Question: What if our understanding of coherence needs a makeover?
Is clean writing a myth? In a discussion about David Foster Wallace the other day, I am left to wonder whether a person who, lacking in the accouterments and support systems of a professional writer, should hold themselves to the same standards as someone whose entire network of habits and attitudes is geared to the task? After all, I’m a first-year teacher who is already spending way too much time tarrying over these kinds of concerns anyway. Yet, I am human, I do think deeply about things, and I do wish to discuss things at more length than Facebook or Snapchat make available. In contrast with most people in my culture, I feel that it is a civic obligation for me to do so. At the same time though, as someone associated with writing as a craft and process, I do feel ashamed when my writing doesn’t uphold those traditional conventions of style and quality that we so like to emphasize in our critical appraisals. I think, at this point, I’m willing to sacrifice those quality standards and conventions for the sake of being able to say something, at least, whatever its level of quality.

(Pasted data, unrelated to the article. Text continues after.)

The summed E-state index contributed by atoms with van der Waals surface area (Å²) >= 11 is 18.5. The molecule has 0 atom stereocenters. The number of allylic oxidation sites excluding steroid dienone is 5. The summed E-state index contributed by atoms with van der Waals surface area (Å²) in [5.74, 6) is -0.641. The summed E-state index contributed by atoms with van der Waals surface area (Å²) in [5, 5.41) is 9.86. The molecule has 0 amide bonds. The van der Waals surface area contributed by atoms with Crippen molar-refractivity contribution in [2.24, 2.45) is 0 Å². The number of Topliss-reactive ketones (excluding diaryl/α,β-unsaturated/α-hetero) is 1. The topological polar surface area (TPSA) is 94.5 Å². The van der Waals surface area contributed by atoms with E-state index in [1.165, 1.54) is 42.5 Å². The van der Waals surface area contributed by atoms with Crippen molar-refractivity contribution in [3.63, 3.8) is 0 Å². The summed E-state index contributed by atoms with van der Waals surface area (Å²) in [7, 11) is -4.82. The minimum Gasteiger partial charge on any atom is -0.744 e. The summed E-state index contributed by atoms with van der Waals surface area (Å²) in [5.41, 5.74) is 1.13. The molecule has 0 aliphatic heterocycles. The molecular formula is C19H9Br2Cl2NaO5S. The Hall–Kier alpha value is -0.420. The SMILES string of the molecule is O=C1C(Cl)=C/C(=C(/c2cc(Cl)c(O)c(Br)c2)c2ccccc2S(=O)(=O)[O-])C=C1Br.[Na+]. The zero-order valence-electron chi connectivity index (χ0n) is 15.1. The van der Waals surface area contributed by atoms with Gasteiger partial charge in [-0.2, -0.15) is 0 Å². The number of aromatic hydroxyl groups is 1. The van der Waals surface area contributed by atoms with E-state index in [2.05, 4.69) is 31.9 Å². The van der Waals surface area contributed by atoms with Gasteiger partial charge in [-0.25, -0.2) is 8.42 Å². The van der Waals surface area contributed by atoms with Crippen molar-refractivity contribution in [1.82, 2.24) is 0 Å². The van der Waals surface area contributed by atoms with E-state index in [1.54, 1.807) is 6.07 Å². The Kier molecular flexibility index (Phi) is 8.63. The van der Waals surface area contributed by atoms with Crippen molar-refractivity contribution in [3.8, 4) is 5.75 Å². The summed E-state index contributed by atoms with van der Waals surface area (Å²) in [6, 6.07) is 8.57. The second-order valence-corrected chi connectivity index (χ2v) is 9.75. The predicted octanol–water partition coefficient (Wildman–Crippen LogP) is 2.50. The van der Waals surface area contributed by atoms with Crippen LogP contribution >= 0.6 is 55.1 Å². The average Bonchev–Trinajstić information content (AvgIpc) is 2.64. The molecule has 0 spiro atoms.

I think this attitude discouraging humble, blue-collar discourse, whether shared by others or simply a figment of my own imagination, is dangerous — the idea that, if our words do not meet a certain quality or thoroughness, they should not be uttered at all. I think this is a convenient development in favor of the powers-that-be that dissuades the common person from being able to speak a mind and take part in the important discursive issues of his or her day. I think we should say what we can, when we can, take pride that we have tried, and actively appreciate the same efforts when they are taken by others. This aversion to discourse pairs well with our sense of anti-intellectual suspicion in America, and our sense that these types of political or philosophical matters shouldn’t be tackled by the average citizen, but only by those “qualified” in their respective academic echelons. How tidy and oligarchical a development. I love people like Alain de Botton and his organization “The School of Life” for making complex topics available to and digestible by the common person, and also circulating artists who made it a point to do the same, like Dante, Montaigne, Camus, Austen, etc. I dream that my career trajectory will eventually bring me to a similar pursuit. Also, the publisher Zer0 Books tries to circulate a sense of “non-academic intellectualizing” as part of its mission statement and reason for existence. People should be able to talk about important subjects without consulting the Papal Order of American Academia, and feel comfortable doing so. It’s to our detriment as a country and culture that we ostracize people who try to start important conversations in public.